What Is the Amount a Creditor Can Write Off Without Issuing a 1099?

Published on Mar 27, 2014 10:31 am

Write-offs don’t cause 1099s, but credit card or debt settlements of $600 or usually more do. You can expect a 1099 when you get the amount that you owe reduced which can happen before or after the creditor takes a write-off. Typically, creditors have to send 1099-C forms whenever they forgive $600 or more of debt.

When a customer owes company money, the company carries the debt on its financial statements as an asset, just like a savings bond is an asset for an investor. When the borrower goes a long time without paying the debt, the company has to adjust its finances to show that it’s probably not going to get the money back. This process is called a charge-off or write-off. It doesn’t affect what the borrower owes or the validity of the debt. It’s just a process by which the company admits that it has a problem with the borrower.

When Debt Gets Reduced
Debt reduction is another action that a creditor might take with a long-overdue account. Companies have a couple of reasons to reduce the balance that their customers owe them. Sometimes, a creditor may work with a borrower to negotiate a settlement, agreeing to let him or her out of responsibility for the debt as long as a portion of the debt is paid. Debt forgiveness also happens with the foreclosure process. In some states, for example, a lender can’t come after a borrower if it takes a house, sells it but doesn’t get enough money to cover the loan balance. Then the lender must forgive the remaining debt.

When debt gets forgiven, lenders generally send the borrower and the Internal Revenue Service a “Cancellation of Debt” form called the 1099-C. The tax code requires the creditor to send it when canceling $600 or more of qualifying debt.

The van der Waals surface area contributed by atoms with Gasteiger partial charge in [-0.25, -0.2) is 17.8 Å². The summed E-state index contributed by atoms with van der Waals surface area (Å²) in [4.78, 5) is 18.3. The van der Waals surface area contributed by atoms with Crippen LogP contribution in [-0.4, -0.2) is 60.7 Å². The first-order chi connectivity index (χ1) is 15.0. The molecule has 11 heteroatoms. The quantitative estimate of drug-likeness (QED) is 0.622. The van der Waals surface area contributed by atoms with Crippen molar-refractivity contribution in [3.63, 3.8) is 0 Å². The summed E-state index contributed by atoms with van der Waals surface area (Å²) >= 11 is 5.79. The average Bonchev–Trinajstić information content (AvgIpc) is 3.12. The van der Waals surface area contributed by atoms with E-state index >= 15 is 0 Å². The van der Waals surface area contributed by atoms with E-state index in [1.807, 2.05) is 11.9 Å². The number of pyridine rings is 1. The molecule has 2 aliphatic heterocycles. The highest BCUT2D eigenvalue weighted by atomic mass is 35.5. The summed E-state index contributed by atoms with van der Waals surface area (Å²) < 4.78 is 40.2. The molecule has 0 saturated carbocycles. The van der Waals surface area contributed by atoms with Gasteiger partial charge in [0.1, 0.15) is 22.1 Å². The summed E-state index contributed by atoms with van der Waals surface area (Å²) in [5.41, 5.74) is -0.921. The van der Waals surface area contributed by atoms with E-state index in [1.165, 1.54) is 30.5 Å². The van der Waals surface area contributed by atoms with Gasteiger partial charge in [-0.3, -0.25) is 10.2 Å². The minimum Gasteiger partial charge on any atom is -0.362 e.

Tax-Free Reductions
When your creditor reduces a debt, the amount is usually subject to income tax, which is why the IRS wants a 1099-C form. However, some reductions aren’t taxable. Taxes apply only to balances that get reduced – cancellation of interest and fees isn’t taxable. Also, debt that was canceled in a foreclosure of a primary residence was tax-free, although this provision expired at the end of 2013. Getting a student loan forgiven in exchange for working in certain public-service jobs is also tax-free. Finally, income tax doesn’t apply to debt that gets canceled when a borrower goes bankrupt or if he has more debts than assets (called insolvency).

Debt Reduction and Credit Reports
Creditors don’t just report debt cancellations to the IRS. They also let the credit reporting bureaus know about it. If you negotiate a settlement that lets you pay off a debt at a reduced amount, it will usually show up as being settled instead of “paid in full” when you check your credit report. Some creditors don’t like to see that you were unable to pay back another creditor in full, so this could hurt your credit score, although its impact usually fades as time goes on.


About the Author
Solomon Poretsky has been a writer since 1996, with experience in the fields of financial services, real estate and technology. Poretsky holds a Bachelor of Arts in political science from Columbia University.


This article is provided for general guidance and information. It is not intended as, nor should it be construed to be, legal, financial or other professional advice. Please consult with your attorney or financial advisor to discuss any legal or financial issues involved with credit decisions.

Published by permission from ConsumerInfo.com, Inc., an Experian company.   © 2014 ConsumerInfo.com, Inc.  All rights reserved.

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